Roundtable -- This was done quickly and it also covers a great deal.

DVD: Stop-Loss -- I really love the movie Stop-Loss. It's out on DVD and you need to rent it if you haven't seen it. This article was a nightmare for everyone. So C.I. called me (after the writing was done, those of us not in the core six -- Dona, Jim, Ava, Jess, Ty and C.I. -- go on to sleep) and asked if I wanted to try editing this. I was kind of nervous but C.I. said, "I wouldn't have thought of you if I didn't know you could do it. If you're nervous, just remember we've all tried and failed. You can't do any worse than what we did." So Dona sent me the draft and I saw the problem. Rebecca was talking about how we had to sell the DVD, to make people interested. And we had stuff in there that would do that but we also had other stuff in there. So I cut out stuff that I didn't think got the point across.

Barack Obama on human rights, 'Screw 'em' -- C.I. raised this issue in 2007. This is one of those where we put it off and put it off. We finally wrote about it. (C.I. raised the issue in 2007 at The Common Ills repeatedly.) Barack's a moron.

What's The Progressive lying about now? -- We really couldn't think of anything for this edition when we were brainstorming at first. So we grabbed a topic I covered last week. And that really ended up giving us some ideas for the edition.

One year later, Barack answers the question -- This is one of those times when C.I. mentions something and it takes us a minute to catch up. Actually two. Barack was asked a question last July and didn't answer it. But he did this month when he voted to give telecom's immunity and to continue and expand the spying on Americans.

Are children allergic to Barack? -- What a moron Barack is. Do people even listen to what he says? I think they just cheer wildly regardless.

Who's driving in the Indycar Race!!!! -- Dallas found this press release on Cindy McCain when he was hunting down a McCain link for FISA. Where you're voting for McCain or not (I'm not), you gotta admit it's pretty cool. She drove a pace car in Saturday's indyrace.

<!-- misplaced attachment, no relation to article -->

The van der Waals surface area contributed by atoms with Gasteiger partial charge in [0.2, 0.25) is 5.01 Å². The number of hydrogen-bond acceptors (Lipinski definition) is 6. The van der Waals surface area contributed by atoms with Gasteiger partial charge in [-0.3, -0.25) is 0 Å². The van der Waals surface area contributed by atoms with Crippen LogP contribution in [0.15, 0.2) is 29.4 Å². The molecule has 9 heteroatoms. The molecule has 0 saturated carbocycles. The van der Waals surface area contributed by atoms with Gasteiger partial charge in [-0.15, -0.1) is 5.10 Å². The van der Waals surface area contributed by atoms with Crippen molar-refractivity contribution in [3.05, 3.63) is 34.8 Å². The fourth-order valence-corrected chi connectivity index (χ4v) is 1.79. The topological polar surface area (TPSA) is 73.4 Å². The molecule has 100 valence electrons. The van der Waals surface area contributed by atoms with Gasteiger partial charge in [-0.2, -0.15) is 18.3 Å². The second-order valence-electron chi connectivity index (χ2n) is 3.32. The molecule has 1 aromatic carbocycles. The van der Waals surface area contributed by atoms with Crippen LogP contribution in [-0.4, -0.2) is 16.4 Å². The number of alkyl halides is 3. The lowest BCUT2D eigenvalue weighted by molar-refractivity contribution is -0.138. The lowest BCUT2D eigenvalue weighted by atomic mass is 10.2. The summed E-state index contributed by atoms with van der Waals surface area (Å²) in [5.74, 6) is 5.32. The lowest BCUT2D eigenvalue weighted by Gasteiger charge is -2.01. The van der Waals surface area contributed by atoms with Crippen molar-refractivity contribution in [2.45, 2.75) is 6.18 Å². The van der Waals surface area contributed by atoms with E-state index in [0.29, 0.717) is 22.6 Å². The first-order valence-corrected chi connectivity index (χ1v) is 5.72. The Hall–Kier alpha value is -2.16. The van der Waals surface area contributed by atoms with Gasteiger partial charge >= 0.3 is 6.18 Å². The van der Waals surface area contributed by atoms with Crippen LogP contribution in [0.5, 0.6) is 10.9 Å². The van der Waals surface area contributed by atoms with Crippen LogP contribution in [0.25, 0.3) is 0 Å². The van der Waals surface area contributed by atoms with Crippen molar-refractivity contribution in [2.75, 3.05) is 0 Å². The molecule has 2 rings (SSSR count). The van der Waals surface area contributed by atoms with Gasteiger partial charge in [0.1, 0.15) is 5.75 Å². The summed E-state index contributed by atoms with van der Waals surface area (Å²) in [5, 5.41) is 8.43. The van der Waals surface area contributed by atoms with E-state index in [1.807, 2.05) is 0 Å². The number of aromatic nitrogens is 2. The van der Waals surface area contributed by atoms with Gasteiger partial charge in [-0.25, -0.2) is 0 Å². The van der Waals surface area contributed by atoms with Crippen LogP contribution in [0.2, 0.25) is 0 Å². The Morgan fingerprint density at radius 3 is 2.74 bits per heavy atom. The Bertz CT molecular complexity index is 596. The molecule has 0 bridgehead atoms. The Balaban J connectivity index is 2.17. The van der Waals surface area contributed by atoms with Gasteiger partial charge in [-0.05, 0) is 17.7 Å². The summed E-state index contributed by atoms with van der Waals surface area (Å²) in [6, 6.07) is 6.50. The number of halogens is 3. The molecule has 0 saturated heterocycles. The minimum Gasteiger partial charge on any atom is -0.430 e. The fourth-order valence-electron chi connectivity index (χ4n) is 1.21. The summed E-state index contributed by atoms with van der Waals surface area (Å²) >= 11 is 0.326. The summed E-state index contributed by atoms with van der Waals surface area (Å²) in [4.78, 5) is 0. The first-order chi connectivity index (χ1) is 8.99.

Highlights -- Kat, Betty, Rebecca, Cedric, Wally, Marcia, Elaine and I wrote this and picked the highlights unless we note someone else.

And that's the edition.

Here's C.I.'s "Iraq snapshot:"

Monday, July 14, 2008. Chaos and violence continue, the US military announces another death, Ralph Nader files to be on the ballot in more states, Robin Long's deportation hearing takes place today and Cynthia McKinney declares "Yes, Sojourner, there's a lot out of kilter now, but these two women, Rosa and me, joined by all the men and women in this room, are going to do our best to turn this country right side up again" as she wins the Green Party's presidential nomination Saturday in Chicago.

Starting with war resistance. The American Family News Network's OneNewsNow demonstrates just how some people must actually beg to be stupid -- that's the only explanation for their nonsense. They quote a retired Lt Col Bob Maginnis in the US on war resisters in Canada stating, "The military is pretty strict on treason -- and if it gets its hands on these people, it will put them in jail. They'll spend years, I would expect, in jail. I don't think they're just going to let them go free unless a new president comes in and grants amnesty -- and of course we've seen that in the past." "Treason"? What a moron. Desertion is not treason. As for amnesty and "we've seen that in the past" -- does he mean Vietnam? We saw no amnesty for desertion (Gerald Ford did institute a clemency program for deserters and draft evaders -- there was no amnesty for deserters, not even by Jimmy Carter). Historically, Andrew Johnson gave amnesty in December 25, 1868, FDR gave amnesty in 1933, Harry S. Truman did four amnesties -- all programs included deserters. Canadian MP